Plastic surgeons need to be more aware of their risks for sharps injuries and take steps to prevent these injuries and their consequences, according to a special article in the April issue of Plastic and Reconstructive Surgery.
Nearly 400,000 sharps injuries occur yearly, and about 25% of injured workers are surgeons for whom the risk is highest in the operating room, according to information cited in the new study. And these rates have remained relatively stable despite health care policies designed to reduce them and protect health care workers from bloodborne infections.
The main health concern of sharps injuries is the risk of acquiring a communicable disease from a patient such as HIV, hepatitis B, or hepatitis C virus. Once an injury occurs, there are standardized guidelines for post-exposure prevention, depending on whether the patient has any known transmissible infections.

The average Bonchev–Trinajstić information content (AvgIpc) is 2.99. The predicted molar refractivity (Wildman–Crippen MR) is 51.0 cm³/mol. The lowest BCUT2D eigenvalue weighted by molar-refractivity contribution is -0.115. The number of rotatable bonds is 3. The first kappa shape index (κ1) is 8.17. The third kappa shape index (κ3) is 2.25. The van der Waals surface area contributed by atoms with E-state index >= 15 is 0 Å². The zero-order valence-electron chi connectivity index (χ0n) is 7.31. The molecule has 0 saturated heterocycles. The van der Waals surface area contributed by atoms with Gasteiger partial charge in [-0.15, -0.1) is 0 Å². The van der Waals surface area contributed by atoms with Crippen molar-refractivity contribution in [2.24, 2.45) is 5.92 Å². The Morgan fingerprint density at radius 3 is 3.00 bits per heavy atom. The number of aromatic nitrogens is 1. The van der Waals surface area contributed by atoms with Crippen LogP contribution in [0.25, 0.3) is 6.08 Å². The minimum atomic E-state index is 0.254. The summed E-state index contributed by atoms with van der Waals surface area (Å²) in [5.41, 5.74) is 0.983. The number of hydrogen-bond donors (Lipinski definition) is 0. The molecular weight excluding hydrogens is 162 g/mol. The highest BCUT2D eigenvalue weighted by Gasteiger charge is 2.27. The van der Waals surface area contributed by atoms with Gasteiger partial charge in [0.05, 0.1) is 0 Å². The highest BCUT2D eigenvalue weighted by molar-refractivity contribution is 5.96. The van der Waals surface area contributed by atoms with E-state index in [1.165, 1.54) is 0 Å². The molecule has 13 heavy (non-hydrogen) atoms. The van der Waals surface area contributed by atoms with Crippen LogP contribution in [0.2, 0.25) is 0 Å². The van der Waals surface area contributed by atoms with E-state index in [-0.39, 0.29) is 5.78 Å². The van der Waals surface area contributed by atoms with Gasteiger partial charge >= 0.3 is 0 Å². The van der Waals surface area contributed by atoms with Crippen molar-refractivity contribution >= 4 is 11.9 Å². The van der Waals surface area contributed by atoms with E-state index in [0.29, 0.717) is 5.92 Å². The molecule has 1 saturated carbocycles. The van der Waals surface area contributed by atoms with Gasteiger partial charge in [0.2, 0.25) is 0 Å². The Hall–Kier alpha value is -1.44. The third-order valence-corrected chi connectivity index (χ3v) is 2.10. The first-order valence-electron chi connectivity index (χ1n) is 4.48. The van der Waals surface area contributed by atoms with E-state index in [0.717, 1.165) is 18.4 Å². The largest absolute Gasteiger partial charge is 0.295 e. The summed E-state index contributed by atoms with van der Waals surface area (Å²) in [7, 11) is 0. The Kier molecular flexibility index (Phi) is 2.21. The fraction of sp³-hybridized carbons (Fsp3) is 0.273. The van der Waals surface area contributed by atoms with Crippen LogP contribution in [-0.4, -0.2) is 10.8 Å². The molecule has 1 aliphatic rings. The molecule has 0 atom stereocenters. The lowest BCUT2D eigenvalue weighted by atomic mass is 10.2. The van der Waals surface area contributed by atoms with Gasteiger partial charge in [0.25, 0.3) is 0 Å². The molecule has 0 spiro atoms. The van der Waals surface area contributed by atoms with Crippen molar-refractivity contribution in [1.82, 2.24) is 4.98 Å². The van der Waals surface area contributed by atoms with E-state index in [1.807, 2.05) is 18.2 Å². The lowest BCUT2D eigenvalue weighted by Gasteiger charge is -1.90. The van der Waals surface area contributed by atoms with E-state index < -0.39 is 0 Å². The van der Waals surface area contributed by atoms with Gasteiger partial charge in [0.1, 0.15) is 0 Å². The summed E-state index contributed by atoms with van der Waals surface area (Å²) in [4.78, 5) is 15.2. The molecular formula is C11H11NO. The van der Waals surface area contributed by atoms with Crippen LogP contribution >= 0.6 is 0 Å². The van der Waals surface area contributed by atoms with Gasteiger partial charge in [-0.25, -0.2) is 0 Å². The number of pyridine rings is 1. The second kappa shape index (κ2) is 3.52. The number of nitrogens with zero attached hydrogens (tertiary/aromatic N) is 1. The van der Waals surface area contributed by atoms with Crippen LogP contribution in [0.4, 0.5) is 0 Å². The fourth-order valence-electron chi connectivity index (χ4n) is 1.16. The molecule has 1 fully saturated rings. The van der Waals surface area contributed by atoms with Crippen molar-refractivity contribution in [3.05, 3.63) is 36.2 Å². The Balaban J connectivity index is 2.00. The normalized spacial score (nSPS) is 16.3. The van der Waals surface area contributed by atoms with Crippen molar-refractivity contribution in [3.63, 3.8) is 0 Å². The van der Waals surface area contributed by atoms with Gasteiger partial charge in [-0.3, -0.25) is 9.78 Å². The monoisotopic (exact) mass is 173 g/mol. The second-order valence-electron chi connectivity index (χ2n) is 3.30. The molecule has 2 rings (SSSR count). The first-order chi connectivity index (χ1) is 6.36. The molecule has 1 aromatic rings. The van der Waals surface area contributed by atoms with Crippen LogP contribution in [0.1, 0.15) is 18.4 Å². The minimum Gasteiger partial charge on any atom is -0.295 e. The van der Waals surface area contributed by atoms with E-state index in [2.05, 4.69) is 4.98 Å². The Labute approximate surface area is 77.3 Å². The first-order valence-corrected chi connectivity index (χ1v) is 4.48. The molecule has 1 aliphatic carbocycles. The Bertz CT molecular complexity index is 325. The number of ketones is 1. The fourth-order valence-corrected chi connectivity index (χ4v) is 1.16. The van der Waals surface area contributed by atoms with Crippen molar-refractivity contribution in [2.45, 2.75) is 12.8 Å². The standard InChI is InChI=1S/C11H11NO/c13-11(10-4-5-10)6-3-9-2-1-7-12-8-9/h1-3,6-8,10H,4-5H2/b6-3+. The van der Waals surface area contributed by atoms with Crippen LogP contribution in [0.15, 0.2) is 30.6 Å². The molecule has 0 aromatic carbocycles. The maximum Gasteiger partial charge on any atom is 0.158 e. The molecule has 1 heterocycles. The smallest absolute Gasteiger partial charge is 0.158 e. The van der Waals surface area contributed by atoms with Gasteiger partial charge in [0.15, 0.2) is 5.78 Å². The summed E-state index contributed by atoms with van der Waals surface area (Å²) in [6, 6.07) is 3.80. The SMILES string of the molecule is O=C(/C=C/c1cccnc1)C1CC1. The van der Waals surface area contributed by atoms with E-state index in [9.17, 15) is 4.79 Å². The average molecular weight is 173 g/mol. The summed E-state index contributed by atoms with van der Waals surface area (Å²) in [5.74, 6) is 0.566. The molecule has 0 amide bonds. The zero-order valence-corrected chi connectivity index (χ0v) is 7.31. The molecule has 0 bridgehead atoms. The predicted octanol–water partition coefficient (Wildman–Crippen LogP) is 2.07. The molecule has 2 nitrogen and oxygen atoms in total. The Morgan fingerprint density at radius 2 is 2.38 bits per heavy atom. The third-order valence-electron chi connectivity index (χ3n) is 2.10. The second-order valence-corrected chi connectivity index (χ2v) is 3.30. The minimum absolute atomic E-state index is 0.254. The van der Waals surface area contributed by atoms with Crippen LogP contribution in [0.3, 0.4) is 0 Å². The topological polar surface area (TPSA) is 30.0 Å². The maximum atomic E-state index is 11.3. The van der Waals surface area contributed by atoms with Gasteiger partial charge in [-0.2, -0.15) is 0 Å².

As a result of the need for testing and treatment, sharps injuries have a major economic impact. In fact, average costs for testing, follow-up, and preventive treatment range from $375 for needle-stick exposure from a patient with no known blood-borne illness, up to nearly $2,500 for injuries from a patient with known HIV.
Preventing Sharps Injury
Fortunately, the majority of sharps injuries are preventable. Engineered safety devices can prevent many injuries. Other options include the use of “non-sharp” alternatives, creating safe procedures for passing sharp instruments, and wearing double gloves to reduce the risk of infection, the study authors write.
In addition, targeting educational initiatives during medical school and training may improve knowledge among surgeons of the safest ways to practice in the operating room.